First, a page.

Crisis-Oriented Services

Both private & non-profit technology sector entities have dedicated significant efforts to build services and platforms focused on disaster response or recovery. While some of these are not specific to emergency management, they may provide advanced functionality that would not typically be used by the general public. In addition to providing useful crisis services, many organizations have dedicated staff or volunteers to assist emergency managers leverage their services during a disaster. An overview of how these services work, how to access them, and how to connect with their teams can be found here.

Facebook

Services

Credit: Facebook Research

Disaster Maps

After a natural disaster, humanitarian organizations need to know where affected people are located, what resources are needed, and who is safe. This information is extremely difficult and often impossible to capture through conventional data collection methods in a timely manner. As more people connect and share on Facebook, their data is able to provide insights in near-real time to help humanitarian organizations coordinate their work and fill crucial gaps in information during disasters. Facebook has implemented disaster map initiative to help organizations address the critical gap in information they often face when responding to natural disasters. All data is de-identified and aggregated to a 360,000 square meter tile or local administrative boundaries (e.g. census boundaries).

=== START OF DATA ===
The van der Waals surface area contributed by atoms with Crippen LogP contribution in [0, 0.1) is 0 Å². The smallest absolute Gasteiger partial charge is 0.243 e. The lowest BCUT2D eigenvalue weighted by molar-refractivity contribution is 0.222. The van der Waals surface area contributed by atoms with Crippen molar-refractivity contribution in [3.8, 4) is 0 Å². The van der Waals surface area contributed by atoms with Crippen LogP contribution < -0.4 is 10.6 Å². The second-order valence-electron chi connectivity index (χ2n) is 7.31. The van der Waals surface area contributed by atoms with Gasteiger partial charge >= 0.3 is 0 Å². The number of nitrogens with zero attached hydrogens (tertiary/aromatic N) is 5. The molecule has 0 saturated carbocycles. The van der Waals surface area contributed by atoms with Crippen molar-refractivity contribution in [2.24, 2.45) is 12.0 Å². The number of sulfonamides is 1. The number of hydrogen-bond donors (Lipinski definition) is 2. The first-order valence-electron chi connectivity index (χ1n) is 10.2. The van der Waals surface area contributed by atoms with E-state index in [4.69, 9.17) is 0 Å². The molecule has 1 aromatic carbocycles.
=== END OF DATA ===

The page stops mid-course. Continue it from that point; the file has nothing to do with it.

Maps Available:

  • Density Maps
  • Movement Maps
  • Safety Check Maps
  • Cellular Network Coverage Maps
  • Battery Charging Maps
  • Population Displacement Maps

More information:


Credit: Facebook

Crisis Response

Facebook has developed a number of crisis response tools, based on what they’ve learned from their community. When there is a crisis, people use Facebook to let their friends and family know they’re safe, learn and share more about what’s happening, and help communities recover. People are able Crisis Response on Facebook from the homepage on desktop or from the menu button on their phone. They will see the following tools when they’re on a crisis page:

  • Safety Check: an easy way to let your friends and family know you’re safe. It will be featured at the top of each crisis page if you are in the affected area.
  • Links to Articles, Photos and Videos: crisis-related content from public posts can help people learn more about a crisis.
  • Community Help: people can ask for and give help to communities affected by the crisis.
  • Fundraisers: let people create fundraisers and donate to support those affected by the crisis and nonprofit organizations helping with relief efforts.

More information:

Mark Yourself Safe (Safety Check)

Give or Find Help

Raise Money

Get Information

White Papers/Guides

prepare-and-respond_en_us.pdf

Contacts

Facebook Government Contact

gov@fb.com


Facebook Disaster Maps

disastermaps@fb.com

Graeme Burrows

Product Policy Manager - Social Good/Disaster Response Program

Facebook

gburrows@fb.com

Specialty: Crisis Response

Laura McGorman